In early January 2014, former Montgomery County Board of Education chair Kenney Gulley praised fired superintendent Joshua Powell for TELL Survey scores:
Gulley notes the district has made great strides in recent years and that the school system’s focus remains on improving education for students.
“We have improved our academic ranking from 132nd to 29th in two years, achieved one of the highest gains in TELL survey results, received multiple KEA accolades, experienced significant job growth, maintained one of the lowest faculty to student ratios in the commonwealth and created new programs to serve our students, all despite a reduction in funding. We currently have the largest reserve fund in the district’s history, and we pride ourselves on being good stewards of the public’s money,” the letter to Edelen reads.
In January 2015, fired superintendent Joshua Powell sang his own praises in a bizarre eight-page letter to Commissioner of Education Terry Holliday:
As I approach my fourth year, the District ranks in the top 91st percentile, has received several accolades, and has a graduation rate in the top 95th percentile. Our district has a tax rate of approximately 10 cents less than the state average, we have added more than 61 jobs, have experienced extraordinarily high gains on the TELL survey, and have a 9.2 million reserve. We are implementing a 1:1 Chromebook initiative this month. We have six Chinese teachers employed in our district, regularly assess culture and morale at each school, and have been named as the only public school district in Kentucky’s 2014 Best Places to Work.
So would you be surprised to learn that Montgomery County TELL Survey results have spiraled down a rocky ravine into the river of awful this year?
From the Mt. Sterling Advocate:
Overall, teaching and learning conditions have improved statewide, according to results released recently from the Teaching, Empowering, Leading and Learning (TELL) Kentucky Survey.
Locally, however, the results fall below state averages for worker satisfaction.
District wide, 85 percent of local educators said their school is a good place to work and learn. That was slightly below the state average of 87.9 percent.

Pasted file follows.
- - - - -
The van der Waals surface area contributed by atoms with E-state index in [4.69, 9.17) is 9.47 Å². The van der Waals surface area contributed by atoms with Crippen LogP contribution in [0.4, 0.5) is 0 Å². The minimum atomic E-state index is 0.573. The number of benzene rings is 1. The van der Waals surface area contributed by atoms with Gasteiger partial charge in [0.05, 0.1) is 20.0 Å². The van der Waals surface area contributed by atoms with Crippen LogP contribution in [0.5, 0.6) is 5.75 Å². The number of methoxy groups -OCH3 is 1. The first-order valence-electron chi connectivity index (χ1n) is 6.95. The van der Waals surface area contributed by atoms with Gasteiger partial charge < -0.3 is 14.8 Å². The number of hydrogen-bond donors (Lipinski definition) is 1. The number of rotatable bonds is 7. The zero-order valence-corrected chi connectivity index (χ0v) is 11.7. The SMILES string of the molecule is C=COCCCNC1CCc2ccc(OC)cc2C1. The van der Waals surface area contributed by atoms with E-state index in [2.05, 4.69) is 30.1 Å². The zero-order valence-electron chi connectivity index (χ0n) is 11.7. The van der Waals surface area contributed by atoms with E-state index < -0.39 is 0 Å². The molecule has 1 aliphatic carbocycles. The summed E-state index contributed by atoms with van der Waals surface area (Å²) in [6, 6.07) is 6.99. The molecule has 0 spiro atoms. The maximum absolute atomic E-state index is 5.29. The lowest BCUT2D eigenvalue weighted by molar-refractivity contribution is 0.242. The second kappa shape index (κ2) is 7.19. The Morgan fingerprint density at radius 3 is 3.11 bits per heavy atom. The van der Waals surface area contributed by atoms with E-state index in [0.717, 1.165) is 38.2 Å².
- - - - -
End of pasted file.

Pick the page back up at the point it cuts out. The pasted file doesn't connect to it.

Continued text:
Also, slightly below the state average of 84.7 percent, 82.9 percent of local educators agreed that their school utilizes the results from the TELL Kentucky Survey “as a tool for school improvement.”
The only question in which Montgomery fell below state average was in the area of non-instructional time provided for teachers in their school being sufficient.
FACILITIES AND RESOURCES
Montgomery County teachers had a response of less than the state average in eight of 10 categories.
[T]he district’s teachers scored the district well below average in maintaining a clean and well maintained school environment.
Teachers rated the district below state average on questions about community members support for teachers and contributing to their success with students and overall community members support their school.
The district’s educators rated teacher leadership below the state average in all seven categories.
The survey asked 20 questions about school leadership. Montgomery County’s scores fell below state averages in 18 of 20 questions.
The district’s teachers rated the district below state average in 10 of 14 categories.
Local teachers rated the district above state average in five of nine categories, below in three and the same in one.
The district fell below state averages on questions of whether state assessment data is available in time to impact instructional practices, teachers are encouraged to try new things to improve instruction and teachers have autonomy to make decisions about instructional delivery…
Not once did the paper mention that these TELL scores from the past year are a result of the “leadership” from Joshua Powell and his cohorts within his now-defunct administration.
This tumbling in the TELL Survey ranks could mean a lot of things: teachers were afraid to tell the truth about Joshua Powell and his merry band of educational marauders, previous scores were manipulated, previous responses were forced, only those with positive opinions were permitted to respond, incentives were provided for positive scores, et al.
But one thing is certain: life in Montgomery County Schools was not magical, despite the lovely picture people like Joshua Powell, Kenney Gulley and Phil Rison attempted to paint.